Finding Your M.O. is an on-going series on The Business of Fashion penned by Áslaug Magnúsdóttir, co-founder and CEO of Moda Operandi, on her experience at the helm of a fashion-technology start-up. Last time, in Part 13, we took a close look at how a founder and CEO should allocate time. Today, we examine the challenges of going corporate.
NEW YORK, United States — As in life, the time comes when every company needs to grow up. It’s an amazing but challenging process. Young start-ups are like babies: unrestricted by rules, processes or systems and constantly learning, adapting and growing. But as your company grows and takes on more and more employees, it suddenly starts to become an adult. And the lack of structure that was critical to fostering experimentation and growth at the company’s early stages becomes an obstacle to long-term efficiency, prosperity and success.
Suddenly, you find yourself going corporate.
As the CEO of Moda Operandi (M’O), I found myself facing “corporate adulthood” earlier than expected. But, as in life, I came to realise that growing up really isn’t so bad. Actually, corporate adulthood has a lot of benefits.
But what exactly does it mean to go corporate and how do you know when the time has come to face and make this transition?
When to go corporate?
The signs that your company needs to transition to a more corporate mentality and culture don’t come all at once. They creep up on you gradually. So if you anticipate this change, you can make small incremental adjustments to ease into it. If not, you may one day wake up, look in the mirror and be shocked at the pimply awkward company staring back at you.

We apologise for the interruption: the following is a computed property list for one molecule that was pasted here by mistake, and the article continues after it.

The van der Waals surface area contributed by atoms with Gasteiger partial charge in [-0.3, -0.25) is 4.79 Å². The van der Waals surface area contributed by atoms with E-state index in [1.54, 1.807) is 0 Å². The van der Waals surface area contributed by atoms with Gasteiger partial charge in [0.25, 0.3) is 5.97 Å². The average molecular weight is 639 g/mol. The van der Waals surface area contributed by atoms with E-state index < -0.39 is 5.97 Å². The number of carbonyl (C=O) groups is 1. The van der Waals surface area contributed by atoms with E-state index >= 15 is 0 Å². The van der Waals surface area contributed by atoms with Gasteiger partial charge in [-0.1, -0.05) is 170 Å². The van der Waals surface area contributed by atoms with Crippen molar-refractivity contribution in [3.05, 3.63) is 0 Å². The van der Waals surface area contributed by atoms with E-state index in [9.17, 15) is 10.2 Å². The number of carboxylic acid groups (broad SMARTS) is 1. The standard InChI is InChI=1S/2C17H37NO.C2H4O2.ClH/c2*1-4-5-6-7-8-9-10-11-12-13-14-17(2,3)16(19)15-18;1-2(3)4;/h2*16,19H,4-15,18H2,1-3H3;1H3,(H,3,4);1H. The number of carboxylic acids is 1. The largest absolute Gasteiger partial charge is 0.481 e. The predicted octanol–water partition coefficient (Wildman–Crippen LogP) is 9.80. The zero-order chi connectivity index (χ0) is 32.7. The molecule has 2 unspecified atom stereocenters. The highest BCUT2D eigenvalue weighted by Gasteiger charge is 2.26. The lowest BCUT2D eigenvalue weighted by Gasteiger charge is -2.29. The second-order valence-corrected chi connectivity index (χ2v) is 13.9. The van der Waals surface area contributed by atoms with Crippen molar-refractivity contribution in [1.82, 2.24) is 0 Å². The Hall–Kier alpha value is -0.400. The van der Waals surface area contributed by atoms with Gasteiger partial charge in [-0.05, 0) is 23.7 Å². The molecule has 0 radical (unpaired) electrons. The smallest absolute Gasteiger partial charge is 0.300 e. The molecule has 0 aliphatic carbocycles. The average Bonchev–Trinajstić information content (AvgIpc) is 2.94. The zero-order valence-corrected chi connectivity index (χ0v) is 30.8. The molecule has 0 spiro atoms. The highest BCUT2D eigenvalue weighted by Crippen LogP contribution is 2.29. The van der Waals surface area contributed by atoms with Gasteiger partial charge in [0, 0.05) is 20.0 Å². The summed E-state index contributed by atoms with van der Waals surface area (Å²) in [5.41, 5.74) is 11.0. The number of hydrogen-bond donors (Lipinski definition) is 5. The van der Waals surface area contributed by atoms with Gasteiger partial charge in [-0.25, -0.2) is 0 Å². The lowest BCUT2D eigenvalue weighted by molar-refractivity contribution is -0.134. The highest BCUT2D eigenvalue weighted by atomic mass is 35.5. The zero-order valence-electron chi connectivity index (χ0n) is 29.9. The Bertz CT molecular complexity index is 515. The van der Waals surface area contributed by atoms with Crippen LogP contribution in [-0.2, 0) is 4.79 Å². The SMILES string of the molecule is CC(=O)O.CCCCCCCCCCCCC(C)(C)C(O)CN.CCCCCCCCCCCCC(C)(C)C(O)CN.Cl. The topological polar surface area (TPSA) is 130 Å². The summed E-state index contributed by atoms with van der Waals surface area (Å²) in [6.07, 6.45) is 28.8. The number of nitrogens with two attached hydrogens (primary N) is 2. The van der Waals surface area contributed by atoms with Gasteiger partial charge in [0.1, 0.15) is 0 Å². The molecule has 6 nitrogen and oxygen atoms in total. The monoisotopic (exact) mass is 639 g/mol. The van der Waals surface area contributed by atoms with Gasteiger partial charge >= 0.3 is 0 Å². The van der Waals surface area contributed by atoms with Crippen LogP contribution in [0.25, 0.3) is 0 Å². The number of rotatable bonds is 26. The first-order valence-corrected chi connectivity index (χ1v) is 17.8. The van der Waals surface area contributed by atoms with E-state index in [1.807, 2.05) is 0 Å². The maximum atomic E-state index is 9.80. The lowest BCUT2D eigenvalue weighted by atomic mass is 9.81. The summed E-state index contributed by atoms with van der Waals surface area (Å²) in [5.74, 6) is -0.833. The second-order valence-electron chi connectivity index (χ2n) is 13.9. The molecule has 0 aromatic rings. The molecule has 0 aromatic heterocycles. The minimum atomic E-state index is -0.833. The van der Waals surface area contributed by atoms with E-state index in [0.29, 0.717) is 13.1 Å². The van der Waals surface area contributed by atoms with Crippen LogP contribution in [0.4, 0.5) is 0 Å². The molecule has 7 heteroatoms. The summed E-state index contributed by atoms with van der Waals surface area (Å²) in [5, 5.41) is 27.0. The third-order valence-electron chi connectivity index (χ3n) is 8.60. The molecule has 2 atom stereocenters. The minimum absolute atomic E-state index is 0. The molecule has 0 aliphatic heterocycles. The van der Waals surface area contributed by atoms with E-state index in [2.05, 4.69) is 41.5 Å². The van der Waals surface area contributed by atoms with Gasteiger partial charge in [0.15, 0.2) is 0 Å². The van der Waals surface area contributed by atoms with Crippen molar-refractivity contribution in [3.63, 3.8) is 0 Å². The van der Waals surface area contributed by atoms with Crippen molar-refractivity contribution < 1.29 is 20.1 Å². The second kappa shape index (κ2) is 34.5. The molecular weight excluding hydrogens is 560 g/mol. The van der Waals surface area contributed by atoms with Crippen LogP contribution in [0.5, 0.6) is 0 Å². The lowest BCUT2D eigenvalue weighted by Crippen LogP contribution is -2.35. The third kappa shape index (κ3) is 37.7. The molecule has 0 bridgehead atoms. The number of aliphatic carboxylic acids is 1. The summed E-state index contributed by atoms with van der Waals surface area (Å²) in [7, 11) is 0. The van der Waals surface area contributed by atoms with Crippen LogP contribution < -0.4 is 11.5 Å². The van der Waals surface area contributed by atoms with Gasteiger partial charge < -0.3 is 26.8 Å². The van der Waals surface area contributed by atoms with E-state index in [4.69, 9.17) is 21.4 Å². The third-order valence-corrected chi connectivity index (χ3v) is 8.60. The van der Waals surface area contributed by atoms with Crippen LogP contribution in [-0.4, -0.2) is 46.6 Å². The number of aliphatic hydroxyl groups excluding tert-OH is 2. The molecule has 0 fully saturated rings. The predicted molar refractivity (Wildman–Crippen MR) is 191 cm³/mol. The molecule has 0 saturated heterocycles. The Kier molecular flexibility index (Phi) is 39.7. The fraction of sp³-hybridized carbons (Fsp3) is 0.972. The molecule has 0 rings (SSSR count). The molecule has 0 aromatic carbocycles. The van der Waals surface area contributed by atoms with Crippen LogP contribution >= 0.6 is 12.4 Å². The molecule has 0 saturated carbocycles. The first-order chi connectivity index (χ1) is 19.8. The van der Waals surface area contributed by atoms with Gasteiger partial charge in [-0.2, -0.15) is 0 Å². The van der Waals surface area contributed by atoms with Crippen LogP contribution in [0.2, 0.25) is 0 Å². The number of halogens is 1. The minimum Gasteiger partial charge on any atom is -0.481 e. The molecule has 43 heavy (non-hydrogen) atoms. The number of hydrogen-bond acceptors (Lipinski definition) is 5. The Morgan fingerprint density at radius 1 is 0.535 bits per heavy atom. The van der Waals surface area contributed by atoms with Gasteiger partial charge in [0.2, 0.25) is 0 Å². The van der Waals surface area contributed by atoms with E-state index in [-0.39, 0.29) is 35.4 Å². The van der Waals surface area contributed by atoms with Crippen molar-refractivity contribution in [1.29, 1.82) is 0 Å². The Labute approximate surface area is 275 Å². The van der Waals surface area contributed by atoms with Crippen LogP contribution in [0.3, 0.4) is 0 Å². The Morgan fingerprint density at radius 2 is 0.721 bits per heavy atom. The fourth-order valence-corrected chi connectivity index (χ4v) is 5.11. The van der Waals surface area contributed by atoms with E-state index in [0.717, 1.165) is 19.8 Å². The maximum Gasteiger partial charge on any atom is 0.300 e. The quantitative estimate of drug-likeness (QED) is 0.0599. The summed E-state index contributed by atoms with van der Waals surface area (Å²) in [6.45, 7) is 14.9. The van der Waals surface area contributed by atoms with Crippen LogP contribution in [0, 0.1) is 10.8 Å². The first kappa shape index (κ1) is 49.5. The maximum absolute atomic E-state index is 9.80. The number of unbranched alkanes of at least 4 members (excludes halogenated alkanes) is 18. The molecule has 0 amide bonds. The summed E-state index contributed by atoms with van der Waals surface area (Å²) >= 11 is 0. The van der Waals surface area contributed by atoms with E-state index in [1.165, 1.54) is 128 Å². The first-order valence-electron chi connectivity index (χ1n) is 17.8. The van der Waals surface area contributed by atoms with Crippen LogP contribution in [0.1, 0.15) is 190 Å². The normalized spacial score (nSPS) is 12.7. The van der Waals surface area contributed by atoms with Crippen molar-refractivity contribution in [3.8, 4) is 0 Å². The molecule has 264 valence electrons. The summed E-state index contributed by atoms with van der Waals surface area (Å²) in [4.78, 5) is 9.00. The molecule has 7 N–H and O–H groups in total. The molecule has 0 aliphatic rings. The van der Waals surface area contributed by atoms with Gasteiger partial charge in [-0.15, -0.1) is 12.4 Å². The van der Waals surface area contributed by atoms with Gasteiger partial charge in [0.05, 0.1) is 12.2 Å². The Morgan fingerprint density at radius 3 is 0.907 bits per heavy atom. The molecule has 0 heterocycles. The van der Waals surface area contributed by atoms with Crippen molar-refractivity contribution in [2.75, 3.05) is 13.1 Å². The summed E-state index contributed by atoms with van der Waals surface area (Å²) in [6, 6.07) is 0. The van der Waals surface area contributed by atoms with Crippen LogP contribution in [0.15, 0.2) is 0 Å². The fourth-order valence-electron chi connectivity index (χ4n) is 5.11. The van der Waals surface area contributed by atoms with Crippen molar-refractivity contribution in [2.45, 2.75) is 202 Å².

One telltale sign that you need to go corporate is when the company’s founders are no longer able to spend time with each team member every day. Our very first M’O office had only four desks (and no windows). Mary Beth, our first intern (and now a merchandising assistant), sat next to me and I knew exactly what she was working on and where she needed help. I also knew where she was going to dinner in the evening and what her weekend plans were. But as more and more employees join a company, it becomes impossible to have this level of interaction with everybody. I no longer had access to everybody’s day-to-day feedback, nor could I directly share my experience and values with the whole office by simply turning around in my chair.
Another sign is when it becomes more difficult to communicate strategy and priorities to employees. One of the beauties of a start-up is that this kind of communication happens naturally and effortlessly. Business goals are clear to everyone. Everyone is on top of the numbers. We held a monthly “guess how much revenue we did” competition and people were always close. So I was very surprised when I heard for the first time that some of our employees weren’t clear on business priorities. As you grow, communication needs to grow with you, deliberately and carefully (and loudly).
When functional experts take over the role of generalists, change is in the air. This means fewer people playing multiple roles within the organisation. For example, in M’O’s first few months, our chief technology officer oversaw logistics, negotiated insurance contracts and reconciled bank statements. Today we have experts in charge of each of these areas. And as functional expertise starts to solidify within the company, employees will start to ponder their career trajectories within the organisation. This is another sign that your company is growing up: your people want to grow up with it.
Finally, and perhaps most markedly, you know your company is going corporate when you start hiring corporate people to work there. Early innings hires tend to be individuals who love and embrace a start-up mentality. They live to multitask, to be jacks of all trades. However, they often lack experience — experience that can be injected by hiring individuals who come from established corporate backgrounds. But in order for these new people to be most productive and efficient, they often need defined structure and processes, where roles and lines are clear and specific. When you find yourself adjusting to these needs, you know you are reaching corporate adulthood.